After discovering a lack of support for the 10 day doxycycline regimen, I re-evaluated the data from the other 6 trials cited as supportive evidence for the early Lyme disease treatment recommendations.[8-13] During that process, I reanalyzed the outcome data using intent-to-treat methodology (ITT) as opposed to the complete-case(cc) or last-observation-carried-forward (LOCF) methods used in the original papers. ITT is the method preferred because CC and LOCF overstate treatment outcomes.[14] Differences in study designs and in the definitions of treatment success, improvement and failure make direct comparisons difficult but if success is defined as a return to the pre-morbid baseline without relapse during the observation period, then the overall success rates for doxycycline, amoxicillin and cefuroxime are roughly 65%. While this may seem incredulous to many, the review panel, which received my analysis in the course of its deliberations, suggested that future guidelines describe the first-line agents as “effective” rather than “highly effective”.[4]

Dr. Whitley expressed concerns regarding the use of long-term antibiotics in patients with persistent symptoms. There can be no doubt that such approaches carry risks but those risks must be weighed in light of the situation for which they are employed; this is not a case of using sledgehammer to swat a fly. The disease burden in this group is quite high, as the retreatment trials demonstrated.[15-17]

The IDSA guidelines also prohibit retreatment for patients with late neurologic Lyme disease who remain symptomatic following 30 days of ceftriaxone. This restriction is based on scant evidence. The guidelines cite only 4 trials, with a total of 96 patients representing a limited disease spectrum, which can be analyzed in terms of neurologic outcomes.[18-21] In this very small cohort, treatment successfully restored health in only 7 – 35% of the patients. Such a poor outcome is unacceptable for a patient group burdened with a disease causing a profoundly negative impact on the quality of their lives.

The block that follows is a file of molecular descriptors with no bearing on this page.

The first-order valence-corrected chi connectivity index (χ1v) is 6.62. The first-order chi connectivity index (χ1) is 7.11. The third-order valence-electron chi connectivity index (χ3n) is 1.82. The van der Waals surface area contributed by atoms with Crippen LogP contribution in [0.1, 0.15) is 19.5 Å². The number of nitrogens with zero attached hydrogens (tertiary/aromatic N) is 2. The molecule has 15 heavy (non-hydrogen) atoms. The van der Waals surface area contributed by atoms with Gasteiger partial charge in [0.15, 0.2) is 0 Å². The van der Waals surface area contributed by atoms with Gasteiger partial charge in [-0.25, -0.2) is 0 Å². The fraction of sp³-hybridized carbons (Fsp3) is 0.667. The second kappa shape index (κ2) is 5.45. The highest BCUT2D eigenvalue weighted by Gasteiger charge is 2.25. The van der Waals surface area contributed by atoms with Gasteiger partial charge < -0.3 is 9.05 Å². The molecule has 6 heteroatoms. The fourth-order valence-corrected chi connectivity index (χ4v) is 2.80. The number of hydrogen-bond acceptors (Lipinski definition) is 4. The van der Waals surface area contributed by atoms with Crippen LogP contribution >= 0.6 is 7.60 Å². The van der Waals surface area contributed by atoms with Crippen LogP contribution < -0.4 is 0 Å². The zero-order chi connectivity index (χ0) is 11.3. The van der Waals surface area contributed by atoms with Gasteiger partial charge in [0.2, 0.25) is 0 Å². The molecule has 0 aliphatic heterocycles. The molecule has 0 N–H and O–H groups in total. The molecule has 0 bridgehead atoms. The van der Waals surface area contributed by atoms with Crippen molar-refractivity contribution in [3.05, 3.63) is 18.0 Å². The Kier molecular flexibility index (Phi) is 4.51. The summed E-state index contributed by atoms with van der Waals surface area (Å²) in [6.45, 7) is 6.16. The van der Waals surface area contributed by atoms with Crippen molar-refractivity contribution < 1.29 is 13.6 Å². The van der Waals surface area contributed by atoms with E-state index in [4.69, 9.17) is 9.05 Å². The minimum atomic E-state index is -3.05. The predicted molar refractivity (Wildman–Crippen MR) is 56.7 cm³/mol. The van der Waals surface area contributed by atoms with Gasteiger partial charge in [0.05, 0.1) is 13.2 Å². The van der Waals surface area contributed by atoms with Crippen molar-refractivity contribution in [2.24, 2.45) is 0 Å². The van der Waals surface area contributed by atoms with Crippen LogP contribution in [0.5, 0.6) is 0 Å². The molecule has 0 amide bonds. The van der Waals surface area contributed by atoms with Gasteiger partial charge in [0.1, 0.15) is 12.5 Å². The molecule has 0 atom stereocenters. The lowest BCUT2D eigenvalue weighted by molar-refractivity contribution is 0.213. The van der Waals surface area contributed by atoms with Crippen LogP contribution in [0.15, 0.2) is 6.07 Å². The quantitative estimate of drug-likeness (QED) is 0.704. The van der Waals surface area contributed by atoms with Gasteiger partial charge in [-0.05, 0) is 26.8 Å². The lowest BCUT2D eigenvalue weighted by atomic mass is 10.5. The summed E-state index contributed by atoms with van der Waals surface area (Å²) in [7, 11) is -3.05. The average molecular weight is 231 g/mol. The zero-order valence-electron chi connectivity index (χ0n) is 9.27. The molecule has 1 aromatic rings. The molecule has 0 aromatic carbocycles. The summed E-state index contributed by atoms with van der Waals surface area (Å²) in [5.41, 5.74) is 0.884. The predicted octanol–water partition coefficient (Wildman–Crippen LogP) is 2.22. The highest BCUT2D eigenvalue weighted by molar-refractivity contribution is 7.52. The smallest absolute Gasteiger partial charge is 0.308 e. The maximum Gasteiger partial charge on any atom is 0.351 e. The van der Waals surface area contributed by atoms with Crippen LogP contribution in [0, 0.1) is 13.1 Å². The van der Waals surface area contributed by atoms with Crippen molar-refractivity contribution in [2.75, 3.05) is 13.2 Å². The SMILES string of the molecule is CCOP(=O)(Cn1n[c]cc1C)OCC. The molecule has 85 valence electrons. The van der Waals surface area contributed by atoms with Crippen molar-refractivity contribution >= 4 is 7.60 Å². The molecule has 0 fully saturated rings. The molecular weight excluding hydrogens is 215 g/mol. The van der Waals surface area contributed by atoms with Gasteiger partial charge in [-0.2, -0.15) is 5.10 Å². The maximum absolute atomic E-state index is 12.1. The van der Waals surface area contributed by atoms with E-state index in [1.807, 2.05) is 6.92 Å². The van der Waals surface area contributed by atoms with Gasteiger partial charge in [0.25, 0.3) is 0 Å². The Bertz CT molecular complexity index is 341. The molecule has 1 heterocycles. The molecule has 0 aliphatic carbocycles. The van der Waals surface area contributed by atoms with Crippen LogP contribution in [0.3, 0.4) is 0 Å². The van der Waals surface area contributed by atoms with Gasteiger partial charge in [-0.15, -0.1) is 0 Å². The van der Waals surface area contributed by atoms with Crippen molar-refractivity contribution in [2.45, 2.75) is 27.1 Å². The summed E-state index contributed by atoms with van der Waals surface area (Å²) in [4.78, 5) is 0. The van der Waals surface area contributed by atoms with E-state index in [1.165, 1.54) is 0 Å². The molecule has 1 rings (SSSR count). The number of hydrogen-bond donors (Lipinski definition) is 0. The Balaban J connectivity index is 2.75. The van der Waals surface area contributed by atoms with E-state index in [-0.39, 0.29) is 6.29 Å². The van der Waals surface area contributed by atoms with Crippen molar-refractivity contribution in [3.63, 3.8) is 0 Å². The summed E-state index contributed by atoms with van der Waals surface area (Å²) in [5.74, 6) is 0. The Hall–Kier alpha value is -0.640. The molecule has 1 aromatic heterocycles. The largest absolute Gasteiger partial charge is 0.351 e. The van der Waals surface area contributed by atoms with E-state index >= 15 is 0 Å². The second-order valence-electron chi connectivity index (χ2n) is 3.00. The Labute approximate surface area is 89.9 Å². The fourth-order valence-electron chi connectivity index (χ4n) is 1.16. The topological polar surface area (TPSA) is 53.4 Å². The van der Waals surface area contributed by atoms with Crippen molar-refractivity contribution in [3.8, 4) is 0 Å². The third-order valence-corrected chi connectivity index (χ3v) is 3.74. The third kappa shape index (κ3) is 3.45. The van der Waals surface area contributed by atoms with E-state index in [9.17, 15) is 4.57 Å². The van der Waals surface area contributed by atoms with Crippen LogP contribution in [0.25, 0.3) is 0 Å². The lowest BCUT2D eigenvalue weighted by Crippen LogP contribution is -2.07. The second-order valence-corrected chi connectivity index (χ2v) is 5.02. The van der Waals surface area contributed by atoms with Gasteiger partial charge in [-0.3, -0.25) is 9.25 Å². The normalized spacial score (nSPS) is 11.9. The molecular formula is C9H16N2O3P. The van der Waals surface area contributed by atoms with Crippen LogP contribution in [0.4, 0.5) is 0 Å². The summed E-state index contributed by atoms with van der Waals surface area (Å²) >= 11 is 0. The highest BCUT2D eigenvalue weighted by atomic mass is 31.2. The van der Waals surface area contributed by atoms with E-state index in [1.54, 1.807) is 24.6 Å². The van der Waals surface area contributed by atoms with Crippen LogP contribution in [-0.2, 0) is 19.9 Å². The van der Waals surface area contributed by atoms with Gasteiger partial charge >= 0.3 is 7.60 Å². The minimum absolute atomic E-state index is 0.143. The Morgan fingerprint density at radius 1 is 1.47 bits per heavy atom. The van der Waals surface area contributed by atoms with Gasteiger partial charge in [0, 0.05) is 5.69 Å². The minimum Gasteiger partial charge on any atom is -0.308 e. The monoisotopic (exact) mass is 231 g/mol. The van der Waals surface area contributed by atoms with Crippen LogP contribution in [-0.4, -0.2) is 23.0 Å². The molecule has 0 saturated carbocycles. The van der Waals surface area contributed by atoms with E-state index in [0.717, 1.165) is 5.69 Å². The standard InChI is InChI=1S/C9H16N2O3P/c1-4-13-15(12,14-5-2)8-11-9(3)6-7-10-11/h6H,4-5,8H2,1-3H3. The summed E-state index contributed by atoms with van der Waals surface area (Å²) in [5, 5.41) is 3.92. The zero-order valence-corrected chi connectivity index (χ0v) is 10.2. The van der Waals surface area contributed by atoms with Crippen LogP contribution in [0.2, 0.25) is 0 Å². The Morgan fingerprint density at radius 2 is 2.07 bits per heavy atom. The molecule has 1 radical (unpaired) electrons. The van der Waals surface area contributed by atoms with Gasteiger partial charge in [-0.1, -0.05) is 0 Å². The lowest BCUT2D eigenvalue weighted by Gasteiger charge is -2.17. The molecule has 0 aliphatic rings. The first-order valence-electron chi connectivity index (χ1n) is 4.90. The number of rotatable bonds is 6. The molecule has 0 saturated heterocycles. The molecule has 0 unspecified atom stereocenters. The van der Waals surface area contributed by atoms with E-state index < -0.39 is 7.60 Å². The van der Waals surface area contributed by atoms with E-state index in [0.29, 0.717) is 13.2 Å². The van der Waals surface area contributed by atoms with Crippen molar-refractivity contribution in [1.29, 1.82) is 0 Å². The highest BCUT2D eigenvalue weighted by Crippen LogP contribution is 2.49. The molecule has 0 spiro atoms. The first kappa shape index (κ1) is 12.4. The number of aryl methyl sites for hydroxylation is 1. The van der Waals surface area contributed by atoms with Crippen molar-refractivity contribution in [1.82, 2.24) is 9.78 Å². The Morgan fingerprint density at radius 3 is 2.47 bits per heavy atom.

While physicians are cautioned to do no harm, it is clear that for the majority of patients with late neurologic Lyme disease, doing nothing more is harmful. To appease those looking for a scientific basis for additional antibiotic therapy, I suggest they read the 1999 study by Logigian et al.[21] In that open label trial using 30 days of ceftriaxone, one patient (who was well at the 6 month evaluation) reported a relapse, supported by a deterioration in his verbal and visual memory, 2 months later. Based on that information, the authors retreated him with 30 additional days of ceftriaxone and he demonstrated sustained improvement. Given that Steere served on the original guidelines panel and co-authored this paper, it is curious that the IDSA recommends against retreatment. Given the poor outcomes to shorter treatment durations and the disease burden, it is unconscionable.

Similarly detailed critiques can be made for the other major recommendations. Rather than shoot the messengers (Dr. Stricker and Ms. Johnson), Dr. Whitley should heed the message: the IDSA failed, in its initial and review efforts, to create impartial, conflict-free, evidence-based guidelines. Moreover, the errors of the guidelines panel were compounded by the review panel, which had an obligation to provide an unbiased review and right these transparent errors. Those of us who understand the situation lack mechanisms to resolve it. The duty remains with the IDSA members; physicians, heal thyselves.

1. Whitley RJ. IDSA Response to Stricker and Johnson.
2. Wormser GP, Dattwyler RJ, Shapiro ED, Halperin JJ, Steere AC, Klempner MS, Krause PJ, Bakken JS, Strle F, Stanek G, Bockenstedt L, Fish D, Dumler JS, Nadelman RB. The clinical Assessment, Treatment, and Prevention of Lyme Disease, Human Granulocytic Anaplasmosis, and Babesiosis: Clinical Practice Guidelines by the Infectious Diseases Society of America. Clin Infect Dis 2006;43(9):1089-134.
3. American Academy of Pediatrics: Steering Committee on Quality Improvement and Management. Classifying Recommendations for Clinical Practice Guidelines. Pediatrics 2004;114;874-877.
4. Infectious Diseases Society of America: Final Report of the Lyme Disease Review Panel of the Infectious Diseases Society of America. April 22, 2010.
5. Massarotti EM, Luger SW, Rahn DW, et al.. Treatment of early Lyme disease. Am J Med 1992; 92:396–403.
6. Wormser GP, Ramanathan R, Nowakowski J, et al.. Duration of antibiotic therapy for early Lyme disease: a randomized, double-blind, placebo-controlled trial. Ann Intern Med 2003; 138:697–704.
7. Schulz K, Grimes D. Sample size slippages in randomised trials: exclusions and the lost and wayward. Lancet 2002; 359: 781–85.